Rotis and Subzis are a standard part of Indian meals—and we end up making them almost every day. Rotis are generally made of staples like wheat, jowar, bajra or rice flour, whichever is commonly available in each region. Nowadays, with the widespread availability of all kinds of ingredients in supermarkets, it is possible to make any type of roti, with any flour, in any part of the country. No longer do Punjabis have to stick to wheat flour chappatis or Rajasthanis have to be satisfied with jowar or bajra. You can make a healthy combination of flours and cook them in several traditional as well as innovative ways to make everyday fare like chappatis and stuffed parathas, or party perfect offerings like double-decker parathas and puran poli.
Each recipe in this book has an image and every ingredient has a detailed glossary link to make it easy for any one to follow the recipe. Some of the recipes do have video links too.
Subzis are an even more delightful part of the meal, because then induce variety in taste, aroma and looks. Put together different combinations of vegetables and dals, throw in varied masalas, and cook using methods new and old, to come up with lip-smacking delights that are a perfect match for your rotis. Again, the culture, climate and crop of every region dictate the everyday meal, but since most veggies and spices are available across the country these days, everybody is welcome to try any recipe that catches their fancy any day they feel like it.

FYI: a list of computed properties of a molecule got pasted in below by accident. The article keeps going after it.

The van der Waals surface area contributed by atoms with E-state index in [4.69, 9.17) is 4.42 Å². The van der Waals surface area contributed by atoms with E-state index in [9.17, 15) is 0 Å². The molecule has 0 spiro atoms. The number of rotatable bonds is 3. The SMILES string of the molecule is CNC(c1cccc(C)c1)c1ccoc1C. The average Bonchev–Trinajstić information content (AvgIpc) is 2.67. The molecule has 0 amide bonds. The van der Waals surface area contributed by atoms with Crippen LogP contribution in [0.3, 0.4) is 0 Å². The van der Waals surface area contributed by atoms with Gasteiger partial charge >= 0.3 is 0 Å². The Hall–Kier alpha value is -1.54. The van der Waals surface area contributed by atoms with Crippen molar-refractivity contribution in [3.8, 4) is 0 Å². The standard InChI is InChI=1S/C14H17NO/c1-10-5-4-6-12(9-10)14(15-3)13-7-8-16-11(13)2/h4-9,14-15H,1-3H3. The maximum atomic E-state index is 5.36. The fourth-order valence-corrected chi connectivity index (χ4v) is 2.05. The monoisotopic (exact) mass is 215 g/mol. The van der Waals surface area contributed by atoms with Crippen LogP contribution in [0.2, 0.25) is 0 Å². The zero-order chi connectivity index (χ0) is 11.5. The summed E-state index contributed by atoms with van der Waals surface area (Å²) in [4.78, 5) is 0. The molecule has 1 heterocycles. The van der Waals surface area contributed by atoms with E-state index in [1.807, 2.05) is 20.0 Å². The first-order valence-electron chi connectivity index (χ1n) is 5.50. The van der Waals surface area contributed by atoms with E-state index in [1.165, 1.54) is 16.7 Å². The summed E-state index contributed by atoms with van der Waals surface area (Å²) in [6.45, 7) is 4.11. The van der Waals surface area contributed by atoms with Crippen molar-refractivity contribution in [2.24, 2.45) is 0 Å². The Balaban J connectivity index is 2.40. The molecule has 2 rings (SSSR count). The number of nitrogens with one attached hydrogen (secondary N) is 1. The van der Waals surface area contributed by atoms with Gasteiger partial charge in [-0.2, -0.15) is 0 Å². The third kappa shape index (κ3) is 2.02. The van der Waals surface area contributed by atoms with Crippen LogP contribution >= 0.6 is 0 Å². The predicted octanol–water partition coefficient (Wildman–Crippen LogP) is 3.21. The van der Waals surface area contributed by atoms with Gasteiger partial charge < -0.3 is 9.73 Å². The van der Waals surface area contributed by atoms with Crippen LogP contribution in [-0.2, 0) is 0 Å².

That said, despite the large palette of traditional rotis and subzis and the even larger spread possible with a little experimentation, we often get into a rut of a routine and start making the same type of rotis and subzis too often, making meal times rather boring. Why do that, when there are umpteen varieties of rotis, and an even wider selection of subzis to choose from?
In this book, I take you on an interesting journey into the world of Rotis and Subzis. The book is divided into several sections, to make sure that you can easily find your way through it.
In the first section, I introduce a variety of Rotis. I have purposely stayed away from the common ones, and covered only exotic varieties, which you might have thought are impossible to make at home with the simple utensils in your kitchen. You will love the enticing flavour and colourful presentation of delightful rotis like the Carrot and Coriander Roti and the Hariyali Roti. The second section is on Parathas and Naan. You can discover how to make Naan, without an elaborate tandoor setup, using the humble tava that’s there in every kitchen! There is also a section on rich, fried rotis such as Aloo ki Puri.
The variety of subzis is even larger. In this book, we have covered a representative selection of subzis, spread across three sections: Punjabi and Moghlai Style Subzis, Curries and Koftas, and Provincial Style Subzis. While Punjabi and Moghlai subzis speak of a rich lifestyle with luscious meals, the curries and koftas focus more on varied veggies and base-styles. In the provincial recipes section, I take you through some of the classic cooking styles of India.
Relish the luxurious Shahi Aloo and Hari Bhaji on special days, and bring variety into everyday meals with curries like French Beans in Coconut Gravy and Drumstick Vegetable Curry. Try your hand at the treasures of other communities, with delightful dishes such as Tendli Cashewnut, from Mangalore and Ganthia Subzi, from Gujarat.
By now you would have realised that nothing is impossible in the kitchen! With a bit of know-how and a lot of creativity, you can conjure up an unlimited variety of rotis and subzis. So, go ahead, experiment and treat your family to delectable meals that they will look forward to everyday.
|Title:||Roti And Subzis|
|Publisher:||Sanjay & Co.|
|Reading age :||All Age Groups|